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A tropical fever once believed to be caused by the heat.

[Spanish calentura, from calentar, to heat, from Latin calēns, calent-, present participle of calēre, to be warm; see kelə- in Indo-European roots.]


(Pathology) a mild fever of tropical climates, similar in its symptoms to sunstroke
[C16: from Spanish calentura fever, ultimately from Latin calēre to be warm]


(ˈkæl ən tʃər, -ˌtʃʊər)

a violent fever with delirium, affecting persons in the tropics.
[1585–95; earlier calentura < Sp: fever]


a tropical f ever accompanied by delirium.
See also: Disease and Illness
References in classic literature ?
THE dairy was certainly worth looking at: it was a scene to sicken for with a sort of calenture in hot and dusty streets--such coolness, such purity, such fresh fragrance of new-pressed cheese, of firm butter, of wooden vessels perpetually bathed in pure water; such soft colouring of red earthenware and creamy surfaces, brown wood and polished tin, grey limestone and rich orange-red rust on the iron weights and hooks and hinges.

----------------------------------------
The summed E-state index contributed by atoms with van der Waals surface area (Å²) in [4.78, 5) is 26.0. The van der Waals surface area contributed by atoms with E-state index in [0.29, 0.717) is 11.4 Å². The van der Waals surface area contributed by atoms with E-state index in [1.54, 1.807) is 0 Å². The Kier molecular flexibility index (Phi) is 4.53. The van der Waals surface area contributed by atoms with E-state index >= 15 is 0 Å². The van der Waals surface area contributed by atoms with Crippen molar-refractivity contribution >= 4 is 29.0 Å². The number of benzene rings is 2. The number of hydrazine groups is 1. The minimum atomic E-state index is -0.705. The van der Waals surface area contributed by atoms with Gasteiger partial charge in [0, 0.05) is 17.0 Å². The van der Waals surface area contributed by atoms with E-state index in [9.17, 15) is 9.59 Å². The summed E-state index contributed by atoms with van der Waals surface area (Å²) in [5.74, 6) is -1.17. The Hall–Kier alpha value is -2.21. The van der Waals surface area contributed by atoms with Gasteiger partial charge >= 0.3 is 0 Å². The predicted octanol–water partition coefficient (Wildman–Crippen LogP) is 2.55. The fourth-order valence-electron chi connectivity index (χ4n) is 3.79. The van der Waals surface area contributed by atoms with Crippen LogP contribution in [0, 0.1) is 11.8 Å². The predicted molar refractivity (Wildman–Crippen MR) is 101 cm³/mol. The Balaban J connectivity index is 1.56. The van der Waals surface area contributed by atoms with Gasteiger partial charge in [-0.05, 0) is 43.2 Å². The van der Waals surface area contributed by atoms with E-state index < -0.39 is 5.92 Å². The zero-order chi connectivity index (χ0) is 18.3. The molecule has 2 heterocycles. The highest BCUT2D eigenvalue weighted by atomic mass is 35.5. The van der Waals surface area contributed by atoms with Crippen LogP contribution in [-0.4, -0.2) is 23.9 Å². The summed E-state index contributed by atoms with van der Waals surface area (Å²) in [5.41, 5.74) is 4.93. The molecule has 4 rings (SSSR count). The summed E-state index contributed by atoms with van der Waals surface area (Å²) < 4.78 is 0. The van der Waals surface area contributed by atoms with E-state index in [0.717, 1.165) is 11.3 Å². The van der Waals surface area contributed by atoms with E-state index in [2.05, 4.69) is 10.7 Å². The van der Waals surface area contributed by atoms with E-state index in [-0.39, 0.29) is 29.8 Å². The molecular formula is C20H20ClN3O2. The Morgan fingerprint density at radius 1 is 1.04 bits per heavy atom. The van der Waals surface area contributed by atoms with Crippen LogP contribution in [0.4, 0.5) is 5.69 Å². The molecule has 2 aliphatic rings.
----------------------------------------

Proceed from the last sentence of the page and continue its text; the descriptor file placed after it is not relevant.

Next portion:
A mild fit of calenture seizes him, in which he deems that the ground so far below, is on a level with the tower, and would as lief walk off the tower into the air as not.
Yet even in this voyage I had my misfortunes too; particularly, that I was continually sick, being thrown into a violent calenture by the excessive heat of the climate; our principal trading being upon the coast, from latitude of 15 degrees north even to the line itself.